Jan 25, 2006 (01:01 PM EST)
Firefox Essentials: 10 Must-Have Extensions
Read the Original Article at InformationWeek
Editor's Note: This is the first installment of our "Firefox Essentials" series. Be sure not to miss the subsequent stories on understanding and managing your profiles and troubleshooting Firefox.
You probably know what Firefox extensions are and how they work. Here's the quick-and-dirty definition, from the Fox's mouth:
Extensions are small add-ons that add new functionality to Firefox. They can add anything from a toolbar button to a completely new feature. They allow the application to be customized to fit the personal needs of each user if they need additional features, while keeping Firefox small to download.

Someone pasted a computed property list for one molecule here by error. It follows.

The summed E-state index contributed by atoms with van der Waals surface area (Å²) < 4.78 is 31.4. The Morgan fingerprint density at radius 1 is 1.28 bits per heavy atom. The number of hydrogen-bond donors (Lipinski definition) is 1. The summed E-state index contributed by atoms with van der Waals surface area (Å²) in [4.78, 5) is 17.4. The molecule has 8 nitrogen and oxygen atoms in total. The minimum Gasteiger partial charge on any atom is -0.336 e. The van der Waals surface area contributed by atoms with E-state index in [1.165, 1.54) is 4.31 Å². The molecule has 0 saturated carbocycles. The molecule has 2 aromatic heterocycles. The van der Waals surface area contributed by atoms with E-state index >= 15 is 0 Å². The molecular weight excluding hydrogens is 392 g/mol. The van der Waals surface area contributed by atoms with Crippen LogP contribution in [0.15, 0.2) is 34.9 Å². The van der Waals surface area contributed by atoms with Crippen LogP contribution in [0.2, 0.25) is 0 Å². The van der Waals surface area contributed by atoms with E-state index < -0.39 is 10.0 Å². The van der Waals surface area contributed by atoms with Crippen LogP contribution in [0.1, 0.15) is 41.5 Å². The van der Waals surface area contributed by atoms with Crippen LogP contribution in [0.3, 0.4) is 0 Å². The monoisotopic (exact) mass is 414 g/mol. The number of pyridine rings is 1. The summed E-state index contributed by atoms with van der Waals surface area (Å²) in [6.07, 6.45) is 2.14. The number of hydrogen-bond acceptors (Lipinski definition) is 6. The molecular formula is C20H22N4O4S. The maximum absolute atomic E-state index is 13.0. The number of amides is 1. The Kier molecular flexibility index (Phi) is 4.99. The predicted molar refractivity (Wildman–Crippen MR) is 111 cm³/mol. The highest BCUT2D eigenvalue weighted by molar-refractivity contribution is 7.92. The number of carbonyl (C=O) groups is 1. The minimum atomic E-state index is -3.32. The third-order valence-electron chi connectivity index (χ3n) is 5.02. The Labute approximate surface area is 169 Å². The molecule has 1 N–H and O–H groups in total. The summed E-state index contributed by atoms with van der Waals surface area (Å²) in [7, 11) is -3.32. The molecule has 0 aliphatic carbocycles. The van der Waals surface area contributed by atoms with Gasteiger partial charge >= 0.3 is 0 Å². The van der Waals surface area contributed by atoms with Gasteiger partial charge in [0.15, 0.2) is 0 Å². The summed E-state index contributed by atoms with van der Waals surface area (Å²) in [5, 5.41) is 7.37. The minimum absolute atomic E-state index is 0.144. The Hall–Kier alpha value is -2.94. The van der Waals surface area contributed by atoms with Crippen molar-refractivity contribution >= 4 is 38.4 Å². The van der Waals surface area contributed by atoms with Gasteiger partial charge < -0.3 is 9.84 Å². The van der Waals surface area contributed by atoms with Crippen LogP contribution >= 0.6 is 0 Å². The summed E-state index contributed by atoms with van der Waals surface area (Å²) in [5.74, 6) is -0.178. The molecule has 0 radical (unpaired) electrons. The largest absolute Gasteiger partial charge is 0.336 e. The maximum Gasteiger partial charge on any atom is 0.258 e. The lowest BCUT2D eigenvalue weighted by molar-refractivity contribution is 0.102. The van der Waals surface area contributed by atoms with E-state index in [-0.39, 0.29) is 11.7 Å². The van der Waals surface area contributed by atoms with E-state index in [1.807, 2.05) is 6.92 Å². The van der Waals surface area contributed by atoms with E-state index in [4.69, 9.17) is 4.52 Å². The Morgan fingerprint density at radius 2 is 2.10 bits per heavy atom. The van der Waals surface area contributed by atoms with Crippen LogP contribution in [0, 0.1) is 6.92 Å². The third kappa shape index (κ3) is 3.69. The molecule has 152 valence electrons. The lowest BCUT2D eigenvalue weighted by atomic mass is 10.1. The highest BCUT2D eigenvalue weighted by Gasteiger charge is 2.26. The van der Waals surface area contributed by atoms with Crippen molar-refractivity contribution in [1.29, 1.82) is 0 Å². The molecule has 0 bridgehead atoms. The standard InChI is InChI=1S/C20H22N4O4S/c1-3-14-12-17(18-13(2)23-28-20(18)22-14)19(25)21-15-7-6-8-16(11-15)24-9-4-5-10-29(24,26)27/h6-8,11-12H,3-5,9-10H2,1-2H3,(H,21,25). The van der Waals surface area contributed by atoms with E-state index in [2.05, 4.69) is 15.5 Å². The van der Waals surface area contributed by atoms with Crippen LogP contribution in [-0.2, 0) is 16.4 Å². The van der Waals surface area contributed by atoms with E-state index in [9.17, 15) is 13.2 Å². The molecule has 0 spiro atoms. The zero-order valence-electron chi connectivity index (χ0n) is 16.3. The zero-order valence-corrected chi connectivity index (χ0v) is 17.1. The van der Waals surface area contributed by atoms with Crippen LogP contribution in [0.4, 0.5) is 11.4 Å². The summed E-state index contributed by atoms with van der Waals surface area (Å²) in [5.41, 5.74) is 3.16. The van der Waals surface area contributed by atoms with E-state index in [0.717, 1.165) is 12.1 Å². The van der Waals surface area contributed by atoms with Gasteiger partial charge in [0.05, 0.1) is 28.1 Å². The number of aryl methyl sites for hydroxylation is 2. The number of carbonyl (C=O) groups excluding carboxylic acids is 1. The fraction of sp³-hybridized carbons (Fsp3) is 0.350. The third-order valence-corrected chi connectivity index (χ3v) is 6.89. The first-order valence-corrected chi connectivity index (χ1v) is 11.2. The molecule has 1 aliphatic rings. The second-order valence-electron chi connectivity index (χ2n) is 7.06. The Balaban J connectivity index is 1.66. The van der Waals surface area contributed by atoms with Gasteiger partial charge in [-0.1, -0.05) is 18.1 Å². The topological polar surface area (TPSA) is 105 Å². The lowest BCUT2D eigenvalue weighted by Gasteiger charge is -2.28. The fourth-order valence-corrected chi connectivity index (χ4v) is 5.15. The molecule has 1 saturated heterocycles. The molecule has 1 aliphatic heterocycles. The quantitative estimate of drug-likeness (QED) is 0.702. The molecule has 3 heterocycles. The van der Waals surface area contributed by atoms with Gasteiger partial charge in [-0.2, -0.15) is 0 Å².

Click around AMO for a few minutes, and you'll get an idea of just how much creativity and hard work Mozilla has inspired among Firefox users. I won't bore you here with any lectures on the benefits of open-source software -- it's enough to know that you're looking at one of them, or rather hundreds of them, right on that site.
Picking your first extensions is a tough job; there are people who wandered into AMO's digital labyrinth months ago, and they're still in there. If you find it tough to eat just one potato chip, there's a good chance that trying to install just one extension will make your head explode.
Spare your sanity (and the curtains): Start with these key Firefox extensions that belong on every user's desktop. Even if you decide for some reason to run without them, knowing about these extensions is a matter of basic Firefox literacy -- and disabling or uninstalling them takes a matter of seconds.